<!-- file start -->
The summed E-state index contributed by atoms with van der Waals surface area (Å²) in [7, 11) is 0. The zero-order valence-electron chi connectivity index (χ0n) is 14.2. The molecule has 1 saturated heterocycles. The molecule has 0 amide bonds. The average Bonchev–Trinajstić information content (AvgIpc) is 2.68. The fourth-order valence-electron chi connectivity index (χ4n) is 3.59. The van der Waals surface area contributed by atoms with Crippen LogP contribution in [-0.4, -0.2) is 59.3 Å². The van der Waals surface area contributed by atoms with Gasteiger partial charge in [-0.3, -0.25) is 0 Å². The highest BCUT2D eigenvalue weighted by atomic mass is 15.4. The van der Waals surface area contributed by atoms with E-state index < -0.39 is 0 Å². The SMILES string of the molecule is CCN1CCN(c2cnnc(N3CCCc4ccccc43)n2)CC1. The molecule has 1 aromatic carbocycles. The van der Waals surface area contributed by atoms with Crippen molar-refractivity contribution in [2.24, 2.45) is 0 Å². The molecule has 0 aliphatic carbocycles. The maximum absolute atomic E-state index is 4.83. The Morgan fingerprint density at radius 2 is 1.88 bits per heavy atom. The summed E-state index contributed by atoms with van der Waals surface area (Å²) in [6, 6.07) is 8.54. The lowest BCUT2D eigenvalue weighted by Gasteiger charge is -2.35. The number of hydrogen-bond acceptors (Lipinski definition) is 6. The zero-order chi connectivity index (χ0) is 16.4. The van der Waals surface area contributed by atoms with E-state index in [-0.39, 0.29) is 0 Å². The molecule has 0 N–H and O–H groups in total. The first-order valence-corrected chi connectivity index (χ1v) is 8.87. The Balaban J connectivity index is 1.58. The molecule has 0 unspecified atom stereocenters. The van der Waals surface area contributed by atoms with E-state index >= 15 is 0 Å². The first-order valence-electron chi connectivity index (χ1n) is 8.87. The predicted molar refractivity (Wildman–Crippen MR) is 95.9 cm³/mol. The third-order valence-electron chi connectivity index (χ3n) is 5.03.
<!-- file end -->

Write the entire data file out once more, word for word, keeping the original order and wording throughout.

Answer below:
The summed E-state index contributed by atoms with van der Waals surface area (Å²) in [7, 11) is 0. The zero-order valence-electron chi connectivity index (χ0n) is 14.2. The molecule has 1 saturated heterocycles. The molecule has 0 amide bonds. The average Bonchev–Trinajstić information content (AvgIpc) is 2.68. The fourth-order valence-electron chi connectivity index (χ4n) is 3.59. The van der Waals surface area contributed by atoms with Crippen LogP contribution in [-0.4, -0.2) is 59.3 Å². The van der Waals surface area contributed by atoms with Gasteiger partial charge in [-0.3, -0.25) is 0 Å². The highest BCUT2D eigenvalue weighted by atomic mass is 15.4. The van der Waals surface area contributed by atoms with E-state index < -0.39 is 0 Å². The SMILES string of the molecule is CCN1CCN(c2cnnc(N3CCCc4ccccc43)n2)CC1. The molecule has 1 aromatic carbocycles. The van der Waals surface area contributed by atoms with Crippen molar-refractivity contribution in [2.24, 2.45) is 0 Å². The molecule has 0 aliphatic carbocycles. The maximum absolute atomic E-state index is 4.83. The Morgan fingerprint density at radius 2 is 1.88 bits per heavy atom. The summed E-state index contributed by atoms with van der Waals surface area (Å²) in [6, 6.07) is 8.54. The lowest BCUT2D eigenvalue weighted by Gasteiger charge is -2.35. The number of hydrogen-bond acceptors (Lipinski definition) is 6. The zero-order chi connectivity index (χ0) is 16.4. The van der Waals surface area contributed by atoms with E-state index in [-0.39, 0.29) is 0 Å². The molecule has 0 N–H and O–H groups in total. The first-order valence-corrected chi connectivity index (χ1v) is 8.87. The Balaban J connectivity index is 1.58. The molecule has 0 unspecified atom stereocenters. The van der Waals surface area contributed by atoms with E-state index >= 15 is 0 Å². The first-order valence-electron chi connectivity index (χ1n) is 8.87. The predicted molar refractivity (Wildman–Crippen MR) is 95.9 cm³/mol. The third-order valence-electron chi connectivity index (χ3n) is 5.03.